Jeannine Williams smiles warmly as she welcomes a visitor into the Park Avenue pied-a-terre she designed for a client. The understated decor leaves the spotlight on the Empire State Building, which looms outside the floor-to-ceiling windows. But look more closely and the apartment's exquisite details come into view—the handsome couch and ottoman, the metal and wood bookcase that is at once substantial but open, and the airy, open-weave drapes that let in the stunning view.
All of these objects were custom made by Williams' handpicked band of of artisans—her cabinet maker in Bushwick, Brooklyn, her drapery woman on 47th Street and the Pennsylvania-based upholsterer she's worked with for twenty years. “Most of my relationships with my craftspeople are like that," says Williams, the owner of Jeannine Williams Design, the upscale interior design firm she started in 1991. “It's people I've been working with almost from the very beginning."
Relationships are at the heart of William's work—with her clients, many of whom are repeat customers, and especially with the network of artisans she relies on to deliver beautiful, unique furnishings tailored to her clients' specific needs and budgets. “As a small business, I like to employ artisans who do their own work and aren't big manufacturers," she says. “That's where the fun lies."
For Williams, design has been a lifelong passion. Growing up in the Midwest, her father was an avid woodworker. “I feel like there was just a lot of craftiness in my upbringing," she says. “I was always thinking about how I could make things better, taking things apart and putting them back together."
She went to design school and landed a job in New York handling projects for a renowned New York interior designer. “I learned so much from her," Williams says. “That's better than any education you could find—on the job, seeing the process, learning how to deal with clients, project management—you really cut your teeth."
Jeannine Williams, owner of Jeannine Williams Design
Williams didn't set out to start her own business. While working for the designer, she would take freelance assignments on the side to supplement her income. But when those outside projects kept growing, she decided to strike out on her own. Some of her early projects were featured prominently in design magazines, but her business has grown mainly through word of mouth.
She currently has a staff of two to help manage the six or seven projects she might be juggling at any one time. She tries not to go beyond that number to maintain a personal touch. “If you can't remember a client's design scheme, than you've overwhelmed yourself," Williams says.
Along the way, she has searched out and cultivated her network of suppliers. “It's easy once you establish that working relationship," she explains. “They know what you like. I know I can say to my cabinetmaker, 'Remember that bookcase we did?' and he knows exactly what I'm talking about and we can collaborate without having to start from zero. There's a lot of investment in working with these guys."
Like any business, Williams has had her up and downs—business has slowed during economic dips, most recently during the financial crisis that set off a steep plunge in home values. And managing cash flow was a struggle in the early days. At first, Williams floated purchases on her credit cards as she waited for clients to reimburse her. “It's been a lot of creative financing," she laughs. But several years ago, she began offering clients an opportunity to have all their purchases charged to their own cards. That gives them a level of transparency and control over the project they didn't have before, while freeing up Williams' resources.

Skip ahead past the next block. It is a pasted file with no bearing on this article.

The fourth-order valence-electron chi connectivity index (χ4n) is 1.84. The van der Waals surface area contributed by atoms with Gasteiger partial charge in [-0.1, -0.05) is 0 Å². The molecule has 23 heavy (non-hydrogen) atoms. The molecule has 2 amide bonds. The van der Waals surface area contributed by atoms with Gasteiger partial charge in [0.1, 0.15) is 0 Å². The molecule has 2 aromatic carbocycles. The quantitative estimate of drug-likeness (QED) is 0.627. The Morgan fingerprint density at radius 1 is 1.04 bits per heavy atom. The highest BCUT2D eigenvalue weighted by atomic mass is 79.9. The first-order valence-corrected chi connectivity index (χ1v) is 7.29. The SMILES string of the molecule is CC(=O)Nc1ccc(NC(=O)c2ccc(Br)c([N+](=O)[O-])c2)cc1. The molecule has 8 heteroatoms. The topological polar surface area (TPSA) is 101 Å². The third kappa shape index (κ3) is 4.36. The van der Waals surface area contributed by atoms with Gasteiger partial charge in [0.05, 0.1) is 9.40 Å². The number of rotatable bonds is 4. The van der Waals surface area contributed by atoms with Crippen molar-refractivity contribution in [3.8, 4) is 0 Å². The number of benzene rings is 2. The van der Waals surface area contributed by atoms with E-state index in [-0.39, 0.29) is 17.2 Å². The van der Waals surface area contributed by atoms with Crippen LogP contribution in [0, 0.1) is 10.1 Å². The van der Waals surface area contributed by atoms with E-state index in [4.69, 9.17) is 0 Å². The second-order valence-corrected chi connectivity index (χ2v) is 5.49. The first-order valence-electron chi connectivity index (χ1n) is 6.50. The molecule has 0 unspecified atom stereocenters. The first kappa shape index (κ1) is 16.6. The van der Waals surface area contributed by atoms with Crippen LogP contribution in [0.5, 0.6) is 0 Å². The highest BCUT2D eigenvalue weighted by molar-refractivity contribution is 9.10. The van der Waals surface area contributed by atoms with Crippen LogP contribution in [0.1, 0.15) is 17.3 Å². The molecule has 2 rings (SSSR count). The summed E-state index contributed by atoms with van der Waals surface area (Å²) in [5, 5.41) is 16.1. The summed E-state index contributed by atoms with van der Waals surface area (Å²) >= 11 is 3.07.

For now, the economic worries have faded, and Williams is busy shuttling between her Park Avenue clients and their summer homes in the Hamptons, where she might be overseeing a design project or a move. And she's contemplating new ideas to grow her business.
How do you scale a high-touch business like design, especially if you're a designer like Williams who wants to be intimately involved in the details? Williams sees an opportunity to make her design expertise available to more people by offering a consultation service for DIY-oriented clients who would like some advice but cannot afford to hire her for a full blown project. “I love the idea of trying to make myself more accessible," she says.
But the best part of her job will always be collaborating with her quirky band of artisans to craft beautiful solutions for her high-end clients. Williams is clearly in her element during a visit with Joseph Carini, an artisan carpet maker that she discovered 20 years ago when he was working for a big-name carpet designer. Now the owner of his own boutique firm, he conceives each carpet and oversees its production in Nepal, where natural fibers like silk, wool and mohair saturated with plant-based dyes are woven by hand into one-of-a-kind creations.
“Synthetic colors are almost like flat notes, and these are like octaves," Carini explains, fingering a lushly hued carpet in his Tribeca showroom.
He and Williams fall into a familiar banter, discussing techniques, reminiscing about past projects they've worked on together and generally finishing each other's sentences. “Isn't this amazing?" Williams explains, her easy laugh ringing out. “I don't even bother looking at rugs anymore. I just say, 'Let's go see Joe.'"